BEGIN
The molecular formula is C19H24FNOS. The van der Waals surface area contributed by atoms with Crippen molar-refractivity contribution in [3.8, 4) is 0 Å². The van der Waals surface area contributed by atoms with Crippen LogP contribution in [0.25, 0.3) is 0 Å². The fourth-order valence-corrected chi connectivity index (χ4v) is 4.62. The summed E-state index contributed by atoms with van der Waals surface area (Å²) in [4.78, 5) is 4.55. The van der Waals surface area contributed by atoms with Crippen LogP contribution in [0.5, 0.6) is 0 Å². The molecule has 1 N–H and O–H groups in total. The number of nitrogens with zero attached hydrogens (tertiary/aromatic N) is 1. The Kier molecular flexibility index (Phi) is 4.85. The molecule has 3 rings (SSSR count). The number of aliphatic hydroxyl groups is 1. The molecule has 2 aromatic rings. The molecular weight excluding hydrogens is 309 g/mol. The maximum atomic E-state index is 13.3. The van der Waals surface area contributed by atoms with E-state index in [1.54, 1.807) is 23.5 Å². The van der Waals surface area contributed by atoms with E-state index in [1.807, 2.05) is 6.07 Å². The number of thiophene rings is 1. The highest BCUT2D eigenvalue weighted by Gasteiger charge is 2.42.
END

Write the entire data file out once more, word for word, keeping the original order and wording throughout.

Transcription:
The molecular formula is C19H24FNOS. The van der Waals surface area contributed by atoms with Crippen molar-refractivity contribution in [3.8, 4) is 0 Å². The van der Waals surface area contributed by atoms with Crippen LogP contribution in [0.25, 0.3) is 0 Å². The fourth-order valence-corrected chi connectivity index (χ4v) is 4.62. The summed E-state index contributed by atoms with van der Waals surface area (Å²) in [4.78, 5) is 4.55. The van der Waals surface area contributed by atoms with Crippen LogP contribution in [0.5, 0.6) is 0 Å². The molecule has 1 N–H and O–H groups in total. The number of nitrogens with zero attached hydrogens (tertiary/aromatic N) is 1. The Kier molecular flexibility index (Phi) is 4.85. The molecule has 3 rings (SSSR count). The number of aliphatic hydroxyl groups is 1. The molecule has 2 aromatic rings. The molecular weight excluding hydrogens is 309 g/mol. The maximum atomic E-state index is 13.3. The van der Waals surface area contributed by atoms with E-state index in [1.54, 1.807) is 23.5 Å². The van der Waals surface area contributed by atoms with E-state index in [1.807, 2.05) is 6.07 Å². The number of thiophene rings is 1. The highest BCUT2D eigenvalue weighted by Gasteiger charge is 2.42.